Koeberg’s Big Comeback: Unit 1 Set for November Revival

There’s a new ray of hope on South Africa’s power horizon.

Eskom Eyes a November Reboot for Unit 1 A breath of fresh air for those tracking the nation’s power scenario. Eskom’s much-discussed Koeberg Unit 1 has been marked for a November 2023 revival.

Key to remember? When firing on all cylinders, each Koeberg unit churns out a massive 900MW.

Eskom’s representative, Daphne Mokwena, jubilantly reported the significant progress achieved as of 28 July 2023. The central mechanical task of switching out the steam generators at Unit 1 is now wrapped up. In her words, “This is the most significant part of the scope which involved complex activities,” marking an optimistic turn for the power utility.

Post-work Blueprint:

  • Completion of pending outage activities.
  • Fuel reload to the reactor.
  • Energizing the unit back to the grid.

Tackling Unit 2 But what’s the play with Unit 2, you wonder? Thanks to the deferral on Unit 1’s return, Unit 2’s scheduled outage gets a brief pause, moving to 7 November 2023. This ensures no overlapping shutdowns between the two Koeberg giants.

Highlight: Mokwena underlined this steam generator replacement as a pioneering nuclear project for Koeberg. It forms the pinnacle of the Long-Term Operation (LTO) project, where two other significant components – the Refuelling Water Storage Tanks and the Reactor Vessel Closure Heads – have seen replacements in preceding years for both Units 1 and 2.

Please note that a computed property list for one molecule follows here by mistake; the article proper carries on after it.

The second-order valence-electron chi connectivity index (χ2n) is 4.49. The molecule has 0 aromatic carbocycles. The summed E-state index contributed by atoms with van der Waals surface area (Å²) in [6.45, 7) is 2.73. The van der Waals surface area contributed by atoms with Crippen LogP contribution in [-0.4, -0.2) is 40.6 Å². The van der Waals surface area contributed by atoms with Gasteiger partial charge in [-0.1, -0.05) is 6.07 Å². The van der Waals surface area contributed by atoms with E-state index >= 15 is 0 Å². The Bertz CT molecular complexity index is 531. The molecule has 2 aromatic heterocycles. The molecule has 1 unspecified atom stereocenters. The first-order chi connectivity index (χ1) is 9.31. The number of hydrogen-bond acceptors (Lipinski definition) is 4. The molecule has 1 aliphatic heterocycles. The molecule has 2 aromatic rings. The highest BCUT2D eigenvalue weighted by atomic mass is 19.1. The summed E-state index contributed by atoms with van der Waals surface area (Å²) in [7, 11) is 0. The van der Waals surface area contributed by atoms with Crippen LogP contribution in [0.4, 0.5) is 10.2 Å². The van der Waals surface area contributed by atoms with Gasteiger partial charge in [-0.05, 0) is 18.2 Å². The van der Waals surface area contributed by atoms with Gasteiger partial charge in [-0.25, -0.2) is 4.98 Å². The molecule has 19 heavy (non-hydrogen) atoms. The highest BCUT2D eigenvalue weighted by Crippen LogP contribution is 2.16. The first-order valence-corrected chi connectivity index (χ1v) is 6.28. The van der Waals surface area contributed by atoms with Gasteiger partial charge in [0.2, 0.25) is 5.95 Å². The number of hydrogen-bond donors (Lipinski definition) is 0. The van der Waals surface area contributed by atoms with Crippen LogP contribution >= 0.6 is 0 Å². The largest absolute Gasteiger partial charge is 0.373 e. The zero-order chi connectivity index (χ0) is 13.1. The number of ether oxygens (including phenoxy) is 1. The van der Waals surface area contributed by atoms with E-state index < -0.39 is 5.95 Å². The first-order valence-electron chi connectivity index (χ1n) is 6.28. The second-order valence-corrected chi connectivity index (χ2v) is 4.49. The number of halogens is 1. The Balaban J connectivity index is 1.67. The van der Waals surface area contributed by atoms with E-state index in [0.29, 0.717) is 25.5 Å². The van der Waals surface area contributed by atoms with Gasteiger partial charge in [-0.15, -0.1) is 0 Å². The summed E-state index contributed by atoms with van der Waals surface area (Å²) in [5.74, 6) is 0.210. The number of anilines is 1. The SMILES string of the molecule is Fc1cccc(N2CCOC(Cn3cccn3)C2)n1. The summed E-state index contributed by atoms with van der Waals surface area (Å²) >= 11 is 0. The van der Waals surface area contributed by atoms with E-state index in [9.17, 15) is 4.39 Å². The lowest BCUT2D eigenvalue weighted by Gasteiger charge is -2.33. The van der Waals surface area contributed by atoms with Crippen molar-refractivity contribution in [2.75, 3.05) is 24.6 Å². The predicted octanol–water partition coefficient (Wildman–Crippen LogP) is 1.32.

The Promise of Enhanced Performance Here’s a tidbit for tech enthusiasts: the fresh steam generators not only pack a punch with higher efficiency but also promise to juice out an extra 27MW. Mokwena confidently declared this would fortify Koeberg’s electricity generation for the foreseeable future.

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Licensing and Beyond Eskom’s refurbishing efforts fortify its bid to extend Koeberg’s operational wingspan by another two decades. Mokwena proudly reflects on Koeberg’s legacy, saying, “The Koeberg units have operated safely and reliably for almost 40 years.” Moreover, the delay in Unit 1’s makeover won’t dent Eskom’s license amendment application with the National Nuclear Regulator (NNR).

And what’s the word on Unit 2? Well, it took a hiatus back in January 2022 for a facelift, aiming to replace its trio of steam generators as part of its longevity work. Despite Framatome, the French contractor, being all set, the project saw an unforeseen halt.

The Road Ahead Eskom’s not just about reworking hardware. As Mokwena puts it, they’re knee-deep in “analysing the causes of the delays on Unit 1” to ensure no reruns when Unit 2’s generator replacement rolls out.

The tale of Koeberg offers a glimpse of a nation’s journey to balance power demands with infrastructural challenges.

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